Research From the Field
This project merged experiential learning, a service project, and one discipline’s accreditation requirement for a human-centered design curriculum to engage students in designing for different user groups. The project followed a semester where students were required to engage with the community they were designing for. Ten service hours were required as a part of the course to familiarize the students with the venue and its residents of their local Veterans Affairs hospital. Upon the start of the subsequent semester, students requested further interaction with the veteran population they had come to know. As a means of exploring programming, a studio project was modified to fulfill their request, allowing them to further engage with the veteran population they had served through exhibit design. Though the studio course did not have an official service-learning course designation, by the end of the semester and, at the students’ direction, their project transcended the traditional mold of service learning by evolving organically based on experiential outcomes. By its end, the course’s objectives were met through the production of a full-scale, professionally designed museum exhibit honoring the veterans the students had come to love during their service experience. The exhibit was displayed numerous times before it found its final resting point in the VA hospital lobby. This engagement experience demonstrated that perhaps a more student-driven approach to engaged scholarship opportunities in the design disciplines could have transformative value for both learners and community members.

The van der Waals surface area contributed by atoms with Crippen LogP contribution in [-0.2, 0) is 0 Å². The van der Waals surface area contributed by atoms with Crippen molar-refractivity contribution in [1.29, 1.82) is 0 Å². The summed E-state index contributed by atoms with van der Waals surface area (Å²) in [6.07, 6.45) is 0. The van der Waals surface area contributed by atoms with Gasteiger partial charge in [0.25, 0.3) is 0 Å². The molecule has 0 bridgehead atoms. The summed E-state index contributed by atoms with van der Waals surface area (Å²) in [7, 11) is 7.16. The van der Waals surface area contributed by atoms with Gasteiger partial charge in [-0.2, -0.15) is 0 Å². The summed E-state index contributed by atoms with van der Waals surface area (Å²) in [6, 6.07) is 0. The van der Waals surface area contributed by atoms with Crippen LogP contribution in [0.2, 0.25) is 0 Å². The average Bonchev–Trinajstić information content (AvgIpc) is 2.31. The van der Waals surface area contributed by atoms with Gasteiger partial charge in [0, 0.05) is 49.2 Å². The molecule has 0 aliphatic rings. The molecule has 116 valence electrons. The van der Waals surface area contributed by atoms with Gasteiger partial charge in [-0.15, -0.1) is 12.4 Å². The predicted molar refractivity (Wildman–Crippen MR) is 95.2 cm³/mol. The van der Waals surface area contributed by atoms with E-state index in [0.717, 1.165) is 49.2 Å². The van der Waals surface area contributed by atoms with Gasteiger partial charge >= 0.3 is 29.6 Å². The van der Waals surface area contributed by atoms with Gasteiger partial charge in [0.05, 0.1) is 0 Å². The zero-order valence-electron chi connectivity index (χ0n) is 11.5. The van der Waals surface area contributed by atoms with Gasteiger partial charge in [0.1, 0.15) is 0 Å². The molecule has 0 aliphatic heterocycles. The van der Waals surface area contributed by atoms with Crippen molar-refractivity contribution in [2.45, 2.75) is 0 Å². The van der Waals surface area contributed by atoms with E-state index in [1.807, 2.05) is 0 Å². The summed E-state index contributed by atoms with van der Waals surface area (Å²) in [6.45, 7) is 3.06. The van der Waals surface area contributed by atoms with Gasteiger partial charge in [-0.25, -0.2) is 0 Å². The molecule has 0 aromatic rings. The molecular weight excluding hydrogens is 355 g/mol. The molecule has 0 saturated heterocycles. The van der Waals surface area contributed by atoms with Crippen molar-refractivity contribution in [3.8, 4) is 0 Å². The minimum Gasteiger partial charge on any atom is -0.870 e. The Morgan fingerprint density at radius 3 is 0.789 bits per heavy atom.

"Leading the Charge: Outcomes from a Student-Driven Engagement with a Veteran Community,"
Journal of Community Engagement and Scholarship: Vol. 12:
1, Article 10.
Available at: https://digitalcommons.northgeorgia.edu/jces/vol12/iss1/10